SCARY STORIES TO TELL IN THE DARK Review – Childhood Terrors Faithfully Recreated

Starring Zoe Margaret Colletti, Michael Garza, Gabriel Rush

Written by Dan Hageman, Kevin Hageman

Directed by André Øvredal

Much like 2015’s Goosebumps, André Øvredal’s Scary Stories to Tell in the Dark follows a group of teenagers who play around with a book that they have no business touching. By doing so, they unknowingly unleash a terrible force that they must figure out how to contain. While both R.L. Stine’s series and Alvin Schwartz’s collection of folklore-inspired tales are aimed at younger audiences, Goosebumps plays directly into its intended audience while Scary Stories to Tell in the Dark is hesitant, unsure if it is too scary for children and not scary enough for adults. While it doesn’t commit to either audience, it is still a treat for both.

Øvredal, whose previous works include the imaginative Trollhunter and the fantastically eerie The Autopsy of Jane Doe, doesn’t shy away from the notoriety of the books and, specifically, Stephen Gammell’s controversial art. Knowing that those images scarred generations of children and also aware that those same people are now adults with children of their own, the specters we see here are faithful adaptations of the ones we grew up with. The Dream shuffles through a psychiatric hospital’s hallways with a ghastly wide grin. The Big Toe is as stomach-churning as one would expect and the portrayal of Mama‘s Javier Botet as the toeless woman is delightfully spooky. The Void‘s Troy James shines as The Jangly Man, his chaotic movements genuinely unnerving.

Each character is a manifestation of the main cast’s nightmares, made real by the haunted writings of Sarah Bellows, a local urban legend in her own right. As we learn, Sarah was born with a physical malformation, one that saw her family feel great shame and the misguided need to hide her away. When she learned of their terrible secret, she attempted to reveal the truth to the rest of the town, only to be tortured and maligned at the hands of her immediate relatives. As her story unfolds for the cast and audience alike, the movie keeps sneaking in snippets of Nixon’s presidential race and news segments of the Vietnam War, a thematic representation of the abuse of youth that this film embodies throughout. Sarah’s suffering, Stella’s familial trauma, Ramón’s stone-faced acceptance of racism and profiling, the young who were drafted against their will into a war they had no business being a part of, all examples of the horrors children go through that older generations simply pass off as, “Well, that’s life.”

While Øvredal’s direction and the Hageman Brothers’ script touch upon these underlying themes, they definitely play second fiddle to the film’s laser-focused intent to make this film feel as faithful to the book as possible. David Brisbin’s production design and Patricia Larman’s set decoration ooze atmosphere while Marco Beltrami and Anna Drubich’s score breathes life into each character. The creature designs are spot on and it’s a pure delight seeing them grace the screen.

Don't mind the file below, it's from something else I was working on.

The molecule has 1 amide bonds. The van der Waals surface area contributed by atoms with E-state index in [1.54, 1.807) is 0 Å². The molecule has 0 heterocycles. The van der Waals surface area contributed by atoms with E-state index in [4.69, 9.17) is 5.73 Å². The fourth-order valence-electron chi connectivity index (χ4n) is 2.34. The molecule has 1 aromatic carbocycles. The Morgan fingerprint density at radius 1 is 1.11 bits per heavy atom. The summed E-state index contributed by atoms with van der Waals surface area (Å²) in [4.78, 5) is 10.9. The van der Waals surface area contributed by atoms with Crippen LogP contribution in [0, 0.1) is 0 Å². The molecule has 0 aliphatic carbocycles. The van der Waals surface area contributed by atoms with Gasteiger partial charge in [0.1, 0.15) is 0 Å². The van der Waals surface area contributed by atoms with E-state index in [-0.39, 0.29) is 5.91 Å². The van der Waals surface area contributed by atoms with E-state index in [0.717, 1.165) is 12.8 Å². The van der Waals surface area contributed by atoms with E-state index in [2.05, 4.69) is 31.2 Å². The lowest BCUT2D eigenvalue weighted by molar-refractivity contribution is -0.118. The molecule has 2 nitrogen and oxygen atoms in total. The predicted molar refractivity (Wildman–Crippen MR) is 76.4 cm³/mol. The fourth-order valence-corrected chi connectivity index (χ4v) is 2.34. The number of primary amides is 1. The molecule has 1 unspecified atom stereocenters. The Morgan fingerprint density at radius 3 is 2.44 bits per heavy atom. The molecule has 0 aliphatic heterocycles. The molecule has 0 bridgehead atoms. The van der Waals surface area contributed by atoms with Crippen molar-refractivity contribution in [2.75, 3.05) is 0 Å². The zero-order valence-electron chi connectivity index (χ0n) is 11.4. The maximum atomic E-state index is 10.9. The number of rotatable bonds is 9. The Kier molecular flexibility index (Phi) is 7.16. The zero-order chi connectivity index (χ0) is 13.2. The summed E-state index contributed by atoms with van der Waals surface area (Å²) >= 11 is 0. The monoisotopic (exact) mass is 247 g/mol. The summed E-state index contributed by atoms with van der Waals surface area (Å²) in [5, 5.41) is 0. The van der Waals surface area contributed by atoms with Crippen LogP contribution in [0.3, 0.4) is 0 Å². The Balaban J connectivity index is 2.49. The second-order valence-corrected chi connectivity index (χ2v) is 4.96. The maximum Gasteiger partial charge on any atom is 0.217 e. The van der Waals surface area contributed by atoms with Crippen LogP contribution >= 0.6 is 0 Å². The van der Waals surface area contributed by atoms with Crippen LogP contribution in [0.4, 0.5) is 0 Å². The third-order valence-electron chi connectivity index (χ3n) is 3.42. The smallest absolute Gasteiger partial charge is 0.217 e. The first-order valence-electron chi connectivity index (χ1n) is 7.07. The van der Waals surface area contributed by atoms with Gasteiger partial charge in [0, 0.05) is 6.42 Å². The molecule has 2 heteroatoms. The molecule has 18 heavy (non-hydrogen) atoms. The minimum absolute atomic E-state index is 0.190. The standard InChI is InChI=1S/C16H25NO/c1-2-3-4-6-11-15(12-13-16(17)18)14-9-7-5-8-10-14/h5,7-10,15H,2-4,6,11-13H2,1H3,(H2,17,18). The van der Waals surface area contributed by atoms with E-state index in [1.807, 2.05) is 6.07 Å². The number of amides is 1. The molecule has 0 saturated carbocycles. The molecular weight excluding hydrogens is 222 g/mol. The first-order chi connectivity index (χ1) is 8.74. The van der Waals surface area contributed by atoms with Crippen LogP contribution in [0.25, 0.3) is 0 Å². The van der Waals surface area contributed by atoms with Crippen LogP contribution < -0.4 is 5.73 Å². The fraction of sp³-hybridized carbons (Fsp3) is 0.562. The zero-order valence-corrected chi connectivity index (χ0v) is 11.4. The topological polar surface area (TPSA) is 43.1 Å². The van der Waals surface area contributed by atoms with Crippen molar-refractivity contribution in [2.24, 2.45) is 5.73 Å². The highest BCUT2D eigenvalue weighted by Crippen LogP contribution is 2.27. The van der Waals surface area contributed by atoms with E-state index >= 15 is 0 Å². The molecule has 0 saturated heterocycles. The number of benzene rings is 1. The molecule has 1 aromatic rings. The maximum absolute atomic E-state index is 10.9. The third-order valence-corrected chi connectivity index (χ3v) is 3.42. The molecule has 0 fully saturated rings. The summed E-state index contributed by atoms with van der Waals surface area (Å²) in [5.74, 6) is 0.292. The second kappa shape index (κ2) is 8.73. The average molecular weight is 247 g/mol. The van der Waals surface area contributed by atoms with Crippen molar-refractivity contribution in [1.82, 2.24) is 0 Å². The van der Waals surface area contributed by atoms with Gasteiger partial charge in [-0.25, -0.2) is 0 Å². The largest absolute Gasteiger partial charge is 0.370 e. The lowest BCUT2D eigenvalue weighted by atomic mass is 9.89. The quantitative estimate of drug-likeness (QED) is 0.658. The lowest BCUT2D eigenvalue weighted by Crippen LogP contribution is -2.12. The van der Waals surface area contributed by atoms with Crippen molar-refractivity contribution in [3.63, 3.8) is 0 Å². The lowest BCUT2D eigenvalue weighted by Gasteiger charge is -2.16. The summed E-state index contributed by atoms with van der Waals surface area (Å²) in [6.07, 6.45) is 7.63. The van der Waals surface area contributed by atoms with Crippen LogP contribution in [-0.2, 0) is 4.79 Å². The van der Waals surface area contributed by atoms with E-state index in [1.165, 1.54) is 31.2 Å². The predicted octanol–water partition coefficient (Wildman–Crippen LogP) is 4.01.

Furthermore, Øvredal makes the wise decision of realizing that a monster doesn’t lose its ability to strike fear once it is exposed. Rather, by lingering on their designs and focusing on the tension of the situation, each creature remains scary throughout.

The editing, however, could use a little work. There’s a scene where the main group of kids runs from some bullies. The chase goes from an alley between two houses in a suburban neighborhood to a dense, foggy forest without any transition, followed by the kids running next to a drive-in theater that doesn’t have much in the way of trees around it. Immediately after this poor sequence of cuts, we enter the drive-in where the movie playing is, naturally, Night of the Living Dead. The scenes from Romero’s film we see as this sequence begins – Harry and Helen in the basement – take place after the scene at the end – Barbara climbing the stairs and finding the corpse. A small thing, to be sure, but one that frustrates nonetheless.

The film feels itself oddly restrained, as though it wasn’t sure if it was being too scary for young kids, and therefore needed to pull back, or not scary enough for adults, so let’s make it more gruesome. The Red Spot goes from queasy body horror to barely lit spider frenzy. The Jangly Man’s rotting, dismembered limbs roll and flail around to become whole – an undoubtedly macabre sight – yet its speech feels strangely comical.

Oddly enough, this disconnect feels strangely appropriate. When one considers the controversy of the Schwartz/Gammell version of Scary Stories to Tell in the Dark, the concern was more about the images than the story. So on one hand, you had horror stories that were rather tame, but on the other hand, you had images that were clearly inappropriate for the intended audience. And so, in a respect, the movie is a perfect adaptation.

It’s important to step back and think about the intended audience, much like how I need to think about how I view Schwartz’s stories now versus when I was a young boy. Øvredal’s film isn’t aimed at the same crowd that he sought with The Autopsy of Jane Doe. That simply wouldn’t make sense. If he and the rest of the cast/crew had the intention of making a kickass horror movie for the teenage audience, then they can rest well knowing that they succeeded. Schwartz and Gammell should be feeling a great deal of pride right about now.

  • Scary Stories to Tell in the Dark


Øvredal’s Scary Stories to Tell in the Dark hits nearly all the right notes. While it may be too scary for young children on their own, a family Halloween movie night with this would certainly be a hit.

User Rating 4.5 (4 votes)


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